With Gen Z considering diversity as a positive asset, businesses are prompted to develop a more inclusive and diverse brand, extending even further beyond advertising and products. Emarketer’s study results show that about 6 in 10 Gen Zers say they prefer seeing ads that have diverse families in them. They are also more likely to support brands that are proactive in tackling racial issues.

This only goes to show that Gen Zers are pickier when it comes to choosing companies to work for and brands to support. As a racially diverse generation, they need assurance from brands that discrimination won’t be tolerated. When doing business with Gen Zers, it’s crucial to take into consideration not only the market’s similarities but also their differences, leading to a more expansive product line.

Sustainability as a Factor

Sustainability is another thing to consider when dealing with Gen Zers. Along with Millenials, Gen Zers are pushing for a more sustainable and eco-friendly market in various industries. For younger generations, a product’s ecological footprint is very important. They seek high-quality and long-lasting products as opposed to disposable items. At the same time, sustainable materials find their way into this environmentally conscious generation.

One example is the clothing line Tentree. It successfully gained a massive social media following worldwide right after launching products that use only sustainable materials. The brand also associated with supply chain partners who are socially responsible. This led to an influx of traffic on their website due to an increase in international web visitors.

Gen Z respects brands that are highly conscious of the marks they leave on the environment. In a study by FirstInsight, about 73% of Gen Zers are willing to pay more for environmentally-friendly products (First Insight, 2020). Meanwhile, the same preference was shared by 68% of Millennials, 55% of Generation X, and 42% of Baby Boomers.

Allison Carter in Top Gen Z trends in 2023, (Link) shares some more insights into this generation’s aspirations and needs.  Some of the trends she identifies are:

An activist generation

Gen Z cares deeply about a wide range of issues — and wants the organizations and influencers they interact with to do the same. Thirty percent of Gen Z is of voting age, the study says, and they want to see change.

Topics they’re particularly passionate about include disability rights and climate change.

Concern over climate change seeps into aspects of Gen Z life you may not expect. For instance, half of survey respondents plan to DIY clothes in the new year — a response to the fast fashion movement that leave landfills stuffed with clothes intended to be worn only a short time. They also incorporate sun protection into their (often elaborate) skincare routines to ward off hotter temperatures and damaging rays.

Global interests

American Gen Zers are the most ethnically diverse generation in history, according to Pew Research, with 48% identifying as a race other than white alone. It stands to follow that this generation has a deep interest in the world outside their own borders.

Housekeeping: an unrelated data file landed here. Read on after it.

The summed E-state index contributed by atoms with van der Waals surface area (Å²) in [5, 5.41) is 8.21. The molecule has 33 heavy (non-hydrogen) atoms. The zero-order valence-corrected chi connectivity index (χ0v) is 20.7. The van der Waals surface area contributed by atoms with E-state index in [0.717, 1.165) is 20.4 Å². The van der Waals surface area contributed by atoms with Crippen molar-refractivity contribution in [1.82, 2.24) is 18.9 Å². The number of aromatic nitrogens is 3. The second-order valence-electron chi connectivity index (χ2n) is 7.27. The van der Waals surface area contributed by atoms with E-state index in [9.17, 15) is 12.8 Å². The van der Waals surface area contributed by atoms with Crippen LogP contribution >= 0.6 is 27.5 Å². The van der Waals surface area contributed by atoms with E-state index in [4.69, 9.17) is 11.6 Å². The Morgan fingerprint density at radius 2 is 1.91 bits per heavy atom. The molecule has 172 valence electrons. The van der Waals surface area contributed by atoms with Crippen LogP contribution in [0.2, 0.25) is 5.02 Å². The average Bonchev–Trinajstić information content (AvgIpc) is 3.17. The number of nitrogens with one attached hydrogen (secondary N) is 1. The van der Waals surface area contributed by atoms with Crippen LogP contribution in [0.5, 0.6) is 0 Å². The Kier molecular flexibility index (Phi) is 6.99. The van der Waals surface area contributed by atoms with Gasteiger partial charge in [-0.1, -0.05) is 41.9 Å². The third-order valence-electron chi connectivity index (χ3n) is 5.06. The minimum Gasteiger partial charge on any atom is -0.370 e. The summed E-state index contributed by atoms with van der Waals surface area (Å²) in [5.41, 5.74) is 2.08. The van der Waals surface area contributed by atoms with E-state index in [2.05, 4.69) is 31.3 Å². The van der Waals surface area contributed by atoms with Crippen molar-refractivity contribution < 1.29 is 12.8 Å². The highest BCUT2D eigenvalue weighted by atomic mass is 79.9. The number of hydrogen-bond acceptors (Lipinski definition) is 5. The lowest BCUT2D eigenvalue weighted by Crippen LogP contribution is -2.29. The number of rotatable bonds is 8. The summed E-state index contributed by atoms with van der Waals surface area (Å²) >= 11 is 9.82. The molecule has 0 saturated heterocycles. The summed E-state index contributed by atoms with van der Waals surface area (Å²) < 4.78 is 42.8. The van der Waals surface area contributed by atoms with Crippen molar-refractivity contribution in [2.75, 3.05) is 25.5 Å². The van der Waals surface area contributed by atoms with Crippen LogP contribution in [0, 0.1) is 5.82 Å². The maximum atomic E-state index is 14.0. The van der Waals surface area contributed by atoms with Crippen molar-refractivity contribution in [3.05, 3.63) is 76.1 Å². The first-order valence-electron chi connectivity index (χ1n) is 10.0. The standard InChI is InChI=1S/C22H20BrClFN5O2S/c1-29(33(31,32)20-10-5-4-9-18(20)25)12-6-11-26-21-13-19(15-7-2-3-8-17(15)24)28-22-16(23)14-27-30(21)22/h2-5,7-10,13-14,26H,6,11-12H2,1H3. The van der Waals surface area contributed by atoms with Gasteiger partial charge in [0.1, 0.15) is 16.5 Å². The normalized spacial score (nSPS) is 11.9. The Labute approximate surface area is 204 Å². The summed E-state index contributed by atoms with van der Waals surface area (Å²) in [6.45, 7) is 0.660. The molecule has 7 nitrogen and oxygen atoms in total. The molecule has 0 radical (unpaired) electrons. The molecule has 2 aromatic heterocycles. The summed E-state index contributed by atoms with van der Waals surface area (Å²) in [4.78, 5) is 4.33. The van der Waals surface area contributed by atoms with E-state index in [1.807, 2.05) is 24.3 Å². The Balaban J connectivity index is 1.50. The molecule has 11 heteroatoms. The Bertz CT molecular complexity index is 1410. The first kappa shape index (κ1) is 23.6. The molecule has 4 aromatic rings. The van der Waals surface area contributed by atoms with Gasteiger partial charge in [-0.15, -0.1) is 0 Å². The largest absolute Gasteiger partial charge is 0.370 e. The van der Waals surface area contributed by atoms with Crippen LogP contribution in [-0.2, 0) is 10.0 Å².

The Instagram survey found that more than half of respondents plan to listen to non-English music in 2023, with a particular emphasis on K-pop and Latino music. Another 68% either has or wants to try food from another culture after discovering it on social media.

Communicators must look beyond a dominant, mostly white culture to embrace this diverse group of Americans.

A craving for community

Unsurprisingly for a generation which spent many of its formative years in the midst of a pandemic that demanded we stay apart, Gen Z is particularly interested in coming together for in-person experiences. The survey found that one-third of respondents were interested in in-person meet-and-greets with influencers, while 68% of respondents plan or want to attend a rave in 2023 (yes, apparently raves are back).

And not to be outdone, Josh Howarth in 7 Key Gen Z Trends for 2023, (Link), has more trends to observe for this generation that will change much of American life.  Howarth list includes these trends:

Digital Natives

Gen Z doesn’t know a time when the internet didn’t exist. They are “digital natives” in the truest sense of the term.  The stats prove this. More than 95% of Gen Zers own a smartphone, 83% own a laptop, and 78% own an internet-connected gaming console. In fact, they’ve been exposed to tech from a young age, especially when compared to previous generations.

Older Millennials got their first cell phone at an average age of 20. Younger Millennials started at 16. Gen Zers had their own phones by the time they were 12. Trends show that this generation is becoming more and more centered on tech.

One survey found that more than half of Gen Zers feel more insecure without their smartphone versus without their wallet.

Social media is a huge trend for this generation. Instagram, Snapchat, and TikTok are, by far, the most frequently used platforms. One-quarter of Gen Zers spend five hours or more per day on TikTok.

The average Gen Z individual spends 3.4 hours per day streaming videos. Searches for “YouTube TV” have remained on a fairly steady increase over the past 5 years (221%). It also reported that 44% of Gen Zers stream more than 3 hours of Netflix per day. Only 20% of Gen Zers don’t have their own Netflix subscription.

Distrust Of Government and Other Organizations

A Pew Research report showed that 70% of Gen Zers believe the government should do more to solve problems. This trend was only amplified by the pandemic. A February 2021 study said 66% of Gen Zers disagree that the government has done its best to protect the country.  The same study reported that nearly 60% of this generation agreed that it’d be difficult to trust the government post-pandemic. One research paper suggests this distrust could continue well into the future.